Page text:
Posts Tagged ‘Wolfgang Petersen’

Air Force One (1997)

06/14/2011 1 comment

Air Force One is the official air traffic call sign of any United States Air Force aircraft carrying the President of the United States. The two jets to which this title is officially assigned are the most technologically advanced and most secure aircraft in the world, designed to protect the President from any threat. You practically have to give a kidney and your firstborn to get the clearance to board. However, little do bad guys know that the real threat to intruders is not the hordes of Secret Service agents and countermeasures that populate the plane during Presidential excursions – at least not when the President is Indiana Jones.

Air Force One is an action film directed and co-produced by Wolfgang Petersen, and written by Andrew W. Marlowe. It stars Harrison Ford, Glenn Close, Gary Oldman, Xander Berkeley, William H. Macy, and Paul Guilfoyle.

It is 1993. A crack team of elite Spetsnaz and Delta Force commandos have just captured General Ivan Radek, the leader of a terrorist regime in Kazakhstan. Three weeks later, American President James Marshall gives a speech in Moscow, rejecting the idea that he should be congratulated for this victory, instead expressing dismay that it took the United States this long to act. He vows to take a hard line against terrorism, political self-interest be damned. Of course, this is certain to get up somebody’s nose. As he, his wife and daughter, and most of his political posse of advisors and cabinet members board Air Force One to head back to the States, a group of terrorists loyal to Radek board the plane under the guise of a Russian news crew. In the middle of the flight, they seize control of Air Force One and take its passengers hostage with the goal of forcing the President to call Moscow and have Radek released. Meanwhile Secret Service agents hustle Marshall to the escape pod to keep him out of harm’s way. Marshall has other ideas, though; these people are threatening his family and national security, and he is not going to let this stand. It isn’t long before the terrorists realize that they are trapped aboard a highly advanced aircraft with a very angry ex-military Battle President, who is willing to do anything to get them the hell off his plane.

It is clear from the premise itself that this is a pre-9-11 movie. Petersen himself said that with the tightening of national security protocols both civilian and presidential, it would be nigh-impossible for anyone to get the level of access to (and inside) Air Force One, let alone highjack it. As it was, at the time film crews were not even allowed inside either of the Air Force One jets, forcing the filmmakers to make educated guesses about the interior. However, the fact that the setup is dated and the immediate setting for the bulk of the movie was pretty much made up does not make this an uninteresting movie. The idea that terrorists would manage to get this far into the U.S. government’s inner sanctum is thrilling and terrifying, considering that they would be able to wipe out the top tiers of American political authority with frightening ease. While it is still an extremely difficult plan to execute in today’s political climate, this is the scenario that all the security-tightening is designed to prevent, and all it would take is a single hole to render everything moot.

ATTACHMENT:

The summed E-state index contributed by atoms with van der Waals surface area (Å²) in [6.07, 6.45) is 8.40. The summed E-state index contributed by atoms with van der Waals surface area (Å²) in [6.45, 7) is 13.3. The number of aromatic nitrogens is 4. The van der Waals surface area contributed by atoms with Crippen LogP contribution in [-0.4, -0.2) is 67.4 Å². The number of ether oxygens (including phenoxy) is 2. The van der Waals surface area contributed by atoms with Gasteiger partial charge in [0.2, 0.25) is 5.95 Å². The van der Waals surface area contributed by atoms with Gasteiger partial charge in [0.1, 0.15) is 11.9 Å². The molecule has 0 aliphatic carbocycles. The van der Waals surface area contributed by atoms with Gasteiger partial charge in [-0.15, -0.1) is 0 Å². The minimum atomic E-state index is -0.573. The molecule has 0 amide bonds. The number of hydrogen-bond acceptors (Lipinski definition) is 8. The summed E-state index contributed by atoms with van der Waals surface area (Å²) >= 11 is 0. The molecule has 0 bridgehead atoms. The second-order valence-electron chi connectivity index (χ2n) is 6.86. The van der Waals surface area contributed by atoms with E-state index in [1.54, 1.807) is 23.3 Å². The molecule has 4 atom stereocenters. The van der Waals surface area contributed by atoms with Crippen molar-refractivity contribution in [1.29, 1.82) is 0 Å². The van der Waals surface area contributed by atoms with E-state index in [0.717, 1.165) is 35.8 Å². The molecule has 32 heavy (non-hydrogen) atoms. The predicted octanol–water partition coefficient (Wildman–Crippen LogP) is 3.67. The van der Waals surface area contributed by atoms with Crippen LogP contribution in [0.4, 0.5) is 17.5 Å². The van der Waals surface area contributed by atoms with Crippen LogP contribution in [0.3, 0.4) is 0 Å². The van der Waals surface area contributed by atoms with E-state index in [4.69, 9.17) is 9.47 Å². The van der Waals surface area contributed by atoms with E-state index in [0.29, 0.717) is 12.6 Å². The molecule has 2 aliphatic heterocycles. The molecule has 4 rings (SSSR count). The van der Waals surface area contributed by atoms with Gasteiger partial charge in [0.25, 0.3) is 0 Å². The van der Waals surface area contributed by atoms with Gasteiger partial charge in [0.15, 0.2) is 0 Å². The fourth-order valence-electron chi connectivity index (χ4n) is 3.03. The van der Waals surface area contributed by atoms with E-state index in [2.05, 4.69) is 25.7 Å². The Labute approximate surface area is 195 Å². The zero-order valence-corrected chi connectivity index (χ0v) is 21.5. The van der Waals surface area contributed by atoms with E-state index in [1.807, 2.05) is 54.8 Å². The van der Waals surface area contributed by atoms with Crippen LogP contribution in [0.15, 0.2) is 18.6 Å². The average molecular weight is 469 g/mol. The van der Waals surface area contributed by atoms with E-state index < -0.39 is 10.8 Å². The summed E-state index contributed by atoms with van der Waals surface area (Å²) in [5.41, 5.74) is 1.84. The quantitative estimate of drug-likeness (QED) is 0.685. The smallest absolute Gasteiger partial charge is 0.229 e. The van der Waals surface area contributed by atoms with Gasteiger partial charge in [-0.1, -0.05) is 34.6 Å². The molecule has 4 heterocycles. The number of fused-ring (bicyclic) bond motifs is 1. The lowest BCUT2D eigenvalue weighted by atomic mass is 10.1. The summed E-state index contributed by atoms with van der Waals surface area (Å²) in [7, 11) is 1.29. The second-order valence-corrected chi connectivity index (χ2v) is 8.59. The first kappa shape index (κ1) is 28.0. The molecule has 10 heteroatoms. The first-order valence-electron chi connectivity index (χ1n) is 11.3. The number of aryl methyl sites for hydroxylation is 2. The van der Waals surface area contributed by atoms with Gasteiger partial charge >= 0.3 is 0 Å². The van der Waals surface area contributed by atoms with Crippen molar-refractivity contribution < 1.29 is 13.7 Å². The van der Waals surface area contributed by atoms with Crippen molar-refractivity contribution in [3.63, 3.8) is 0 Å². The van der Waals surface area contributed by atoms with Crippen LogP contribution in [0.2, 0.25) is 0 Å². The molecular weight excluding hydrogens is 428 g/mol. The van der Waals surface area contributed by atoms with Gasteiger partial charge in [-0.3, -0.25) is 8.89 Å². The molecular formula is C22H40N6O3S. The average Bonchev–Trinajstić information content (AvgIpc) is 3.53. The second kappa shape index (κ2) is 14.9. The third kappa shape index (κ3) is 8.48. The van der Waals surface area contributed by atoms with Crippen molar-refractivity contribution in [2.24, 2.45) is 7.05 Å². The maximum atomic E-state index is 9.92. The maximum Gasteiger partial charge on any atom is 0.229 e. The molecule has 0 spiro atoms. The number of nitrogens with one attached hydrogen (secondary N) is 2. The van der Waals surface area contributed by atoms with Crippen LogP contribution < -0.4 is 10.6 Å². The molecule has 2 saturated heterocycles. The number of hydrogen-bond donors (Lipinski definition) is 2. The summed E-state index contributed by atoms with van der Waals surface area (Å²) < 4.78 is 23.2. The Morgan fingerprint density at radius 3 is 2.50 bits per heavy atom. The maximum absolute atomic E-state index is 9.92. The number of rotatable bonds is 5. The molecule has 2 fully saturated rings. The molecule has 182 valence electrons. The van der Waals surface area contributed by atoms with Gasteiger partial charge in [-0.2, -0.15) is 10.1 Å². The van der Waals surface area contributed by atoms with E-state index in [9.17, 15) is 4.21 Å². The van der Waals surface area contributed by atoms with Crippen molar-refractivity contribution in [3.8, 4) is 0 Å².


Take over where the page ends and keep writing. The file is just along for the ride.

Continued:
Of course, while this is an action movie, it largely depends on a skilled cast to execute properly. Harrison Ford is excellent as James Marshall, an ex-military man trying to outwit some very dangerous people aboard a relatively tiny space. While he has come a long way since his Indiana Jones/Han Solo roots, he is resourceful and clever, using the resources he has at hand to foil the enemy forces swarming his jet. Glenn Close, playing his Vice President, is a protective and helpful voice on the ground, doing her best to negotiate with dangerous terrorists and guide Marshall to the knowledge he needs while working to prevent the Presidency from being usurped by well-meaning cabinet members. On the other side of the coin, Gary Oldman is a terrifying villain, willingly threatening women and children in pursuit of goals that could throw the civilized world into chaos, in ways that seem a far cry from his villainous role as Zorg in The Fifth Element, released the same year. He is ruthless. He is fanatical. He is unquestioningly loyal to Radek. He will eat your children. (And off-camera, he’s apparently a fun guy to be around.)